Friday, February 27


As mentioned in the blog February 9, I am currently enrolled in the class titled Studies in Field Work: Food and Culture this semester. Every week or two I will be blogging updates from our class and from the undergraduate Introduction to Southern Studies class as well.

In the Intro to Southern Studies class, students have most recently been learning about Cajun culture and foodways. By contrasting Mike Tidwell's 2003 Bayou Farewell with Les Blank's 1973 documentary Hot Pepper, students are engaging the ways that cultural expressions like foodways (gathering, preparing, serving, eating) have served as fundamental vehicles for preserving the strength and vitality of Louisiana’s Gulf Coast culture. Also, they have explored the ways in which social, political, economic, and environmental pressures have shaped Cajun foodways.

This week in Studies in Field Work: Food and Culture, Joe York and Andy Harper demonstrated the ways that they have explored foodways through film by screening such SFA favorites as Eat or We'll Both Starve, Hot Chicken, and portions of Above the Line: Saving Willie Mae's Scotch House. Andy and Joe also demonstrated for the class the proper way to set up and conduct a formal interview (pictured above); they gave a more general tutorial about on-camera interviews and invited students to come to the Center for Documentary Projects for further instruction later in the semester as well. Dr. Wharton then divided the class into the five groups (three students per group) that will produce five different and exciting documentaries about Food and Culture in and around Oxford this semester. The class is very excited to get started; I hope to get back to you in a week or so with some insight into the types of projects being discussed!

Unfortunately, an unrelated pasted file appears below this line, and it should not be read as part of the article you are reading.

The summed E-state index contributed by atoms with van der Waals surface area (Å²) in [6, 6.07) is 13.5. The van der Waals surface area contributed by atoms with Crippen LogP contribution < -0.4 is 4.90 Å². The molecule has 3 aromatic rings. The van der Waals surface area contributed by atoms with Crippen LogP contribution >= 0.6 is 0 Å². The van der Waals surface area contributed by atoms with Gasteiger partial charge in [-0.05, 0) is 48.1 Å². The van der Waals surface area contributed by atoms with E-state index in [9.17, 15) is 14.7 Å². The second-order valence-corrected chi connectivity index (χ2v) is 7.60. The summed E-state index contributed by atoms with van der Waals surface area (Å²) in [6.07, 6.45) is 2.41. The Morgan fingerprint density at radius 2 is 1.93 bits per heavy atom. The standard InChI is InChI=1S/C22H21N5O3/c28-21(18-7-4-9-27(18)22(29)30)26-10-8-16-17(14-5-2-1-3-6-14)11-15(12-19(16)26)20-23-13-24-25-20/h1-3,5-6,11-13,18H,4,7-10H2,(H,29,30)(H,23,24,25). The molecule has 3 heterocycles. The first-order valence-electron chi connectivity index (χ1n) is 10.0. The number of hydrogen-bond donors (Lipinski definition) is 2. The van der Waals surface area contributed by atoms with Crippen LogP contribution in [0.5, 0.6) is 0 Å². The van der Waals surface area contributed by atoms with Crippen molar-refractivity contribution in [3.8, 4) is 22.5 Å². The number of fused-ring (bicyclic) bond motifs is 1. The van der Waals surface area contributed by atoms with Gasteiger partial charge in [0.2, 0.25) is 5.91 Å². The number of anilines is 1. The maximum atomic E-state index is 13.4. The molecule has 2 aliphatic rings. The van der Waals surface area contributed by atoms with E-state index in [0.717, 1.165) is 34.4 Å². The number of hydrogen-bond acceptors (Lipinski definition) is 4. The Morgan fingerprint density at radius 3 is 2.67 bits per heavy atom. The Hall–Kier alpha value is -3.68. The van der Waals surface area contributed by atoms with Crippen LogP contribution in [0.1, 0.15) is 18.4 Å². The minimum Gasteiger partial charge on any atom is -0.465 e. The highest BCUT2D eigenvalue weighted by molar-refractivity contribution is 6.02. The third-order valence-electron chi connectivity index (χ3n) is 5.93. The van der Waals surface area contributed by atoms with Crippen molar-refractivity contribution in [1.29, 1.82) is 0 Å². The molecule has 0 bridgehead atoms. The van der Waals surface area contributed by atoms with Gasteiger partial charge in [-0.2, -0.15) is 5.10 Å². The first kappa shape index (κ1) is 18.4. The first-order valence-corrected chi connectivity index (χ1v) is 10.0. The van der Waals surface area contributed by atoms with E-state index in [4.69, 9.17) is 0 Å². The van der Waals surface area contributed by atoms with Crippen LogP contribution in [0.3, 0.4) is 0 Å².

Alan Pike
Graduate Assistant, Southern Foodways Alliance